December 12, 2012 By Jessica Mulholland
Bharat Shyam was named CIO of Washington state on Nov. 14, 2011, and after almost 13 months on the job, he's submitted his resignation, effective Dec. 31.
In a letter to Office of the CIO staff on Dec. 11, Shyam wrote that continuing the commute to and from Seattle each day was too much, but he hopes to help incoming Gov. Jay Inslee’s transition team find his replacement.
"I hope to help Gov. Inslee find my successor, as well as help my successor," Shyam said in an email interview. "We will publish a detailed report on IT in Washington state in early January, and that will have a lot of what my successor will need to know to be successful."
When Shyam took the position last year, he walked into a tricky situation. A consultant had recently concluded that the state's $255 million data center project may be much larger than what the state would need in the future. In addition, the state’s information services agency was replaced in 2011 by three different technology-related departments in a cost-cutting move. But Shyam was dedicated to addressing the Evergreen State’s technology woes.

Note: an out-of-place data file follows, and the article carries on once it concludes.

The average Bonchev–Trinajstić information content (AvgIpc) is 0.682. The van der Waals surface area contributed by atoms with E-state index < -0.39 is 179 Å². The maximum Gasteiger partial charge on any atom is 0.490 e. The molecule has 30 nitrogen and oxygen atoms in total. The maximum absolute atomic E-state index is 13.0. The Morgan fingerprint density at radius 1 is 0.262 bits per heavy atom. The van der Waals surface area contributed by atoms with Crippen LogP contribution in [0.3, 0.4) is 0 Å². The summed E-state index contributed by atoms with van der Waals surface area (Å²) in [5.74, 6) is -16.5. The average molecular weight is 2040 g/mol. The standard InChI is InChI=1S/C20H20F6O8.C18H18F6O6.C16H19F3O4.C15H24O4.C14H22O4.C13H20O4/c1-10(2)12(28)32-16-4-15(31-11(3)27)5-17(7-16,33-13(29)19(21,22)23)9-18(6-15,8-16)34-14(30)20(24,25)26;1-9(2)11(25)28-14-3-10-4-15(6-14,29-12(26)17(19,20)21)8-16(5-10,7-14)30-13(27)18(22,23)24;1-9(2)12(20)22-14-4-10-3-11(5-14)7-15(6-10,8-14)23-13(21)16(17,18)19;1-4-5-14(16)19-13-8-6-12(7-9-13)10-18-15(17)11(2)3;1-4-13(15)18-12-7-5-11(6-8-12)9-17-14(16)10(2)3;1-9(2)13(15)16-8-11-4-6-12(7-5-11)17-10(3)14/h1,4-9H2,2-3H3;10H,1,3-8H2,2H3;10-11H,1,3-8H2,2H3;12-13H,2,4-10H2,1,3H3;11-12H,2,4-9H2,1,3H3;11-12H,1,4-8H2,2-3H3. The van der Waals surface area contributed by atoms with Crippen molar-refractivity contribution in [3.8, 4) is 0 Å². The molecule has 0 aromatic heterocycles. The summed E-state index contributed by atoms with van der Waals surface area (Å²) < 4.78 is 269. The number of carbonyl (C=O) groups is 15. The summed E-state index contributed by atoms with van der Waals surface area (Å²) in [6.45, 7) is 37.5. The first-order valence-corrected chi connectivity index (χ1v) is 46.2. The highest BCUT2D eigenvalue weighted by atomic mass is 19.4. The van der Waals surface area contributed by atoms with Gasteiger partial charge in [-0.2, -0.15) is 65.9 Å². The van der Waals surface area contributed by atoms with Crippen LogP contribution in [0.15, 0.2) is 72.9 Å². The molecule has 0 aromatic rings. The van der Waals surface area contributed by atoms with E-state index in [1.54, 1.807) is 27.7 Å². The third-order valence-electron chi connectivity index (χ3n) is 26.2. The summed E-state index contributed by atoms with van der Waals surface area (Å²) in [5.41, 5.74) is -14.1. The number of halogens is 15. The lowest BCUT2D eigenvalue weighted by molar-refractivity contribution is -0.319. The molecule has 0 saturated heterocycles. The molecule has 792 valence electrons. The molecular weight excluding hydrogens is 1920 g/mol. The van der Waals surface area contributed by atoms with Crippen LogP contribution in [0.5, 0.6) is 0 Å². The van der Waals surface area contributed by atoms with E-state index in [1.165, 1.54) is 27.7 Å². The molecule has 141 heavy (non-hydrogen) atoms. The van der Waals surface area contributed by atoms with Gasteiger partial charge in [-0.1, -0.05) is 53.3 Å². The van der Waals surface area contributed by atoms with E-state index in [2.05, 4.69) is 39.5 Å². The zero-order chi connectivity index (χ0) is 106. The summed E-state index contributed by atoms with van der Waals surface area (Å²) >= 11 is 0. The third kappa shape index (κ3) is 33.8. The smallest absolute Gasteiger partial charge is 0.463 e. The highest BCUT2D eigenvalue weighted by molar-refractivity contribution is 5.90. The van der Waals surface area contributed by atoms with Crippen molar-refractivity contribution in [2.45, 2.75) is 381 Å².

In February, he released a strategy document that outlined changes Washington must make to upgrade and enhance its technology presence, and as of August, progress had been made on the state's IT financial management systems. "We did a substantial review of everything that is available and have identified a vendor that we are in the final stages of writing a contract with," he told Government Technology in August.
Looking back at his time in Washington, Shyam believes he and his team have moved past a previously adversarial relationship with legislators, to one based on transparency and trust. "I believe that Washington state IT costs have the potential to be extremely transparent going forward," he said. "We have also started aggressively using cloud platforms and have several experiments going in various agencies. We have begun on the journey of making centralized IT responsive, transparent and cost competitive, but a lot of work remains in that area."
Photo of Bharat Shyam courtesy of the Washington Office of the Chief Information Officer
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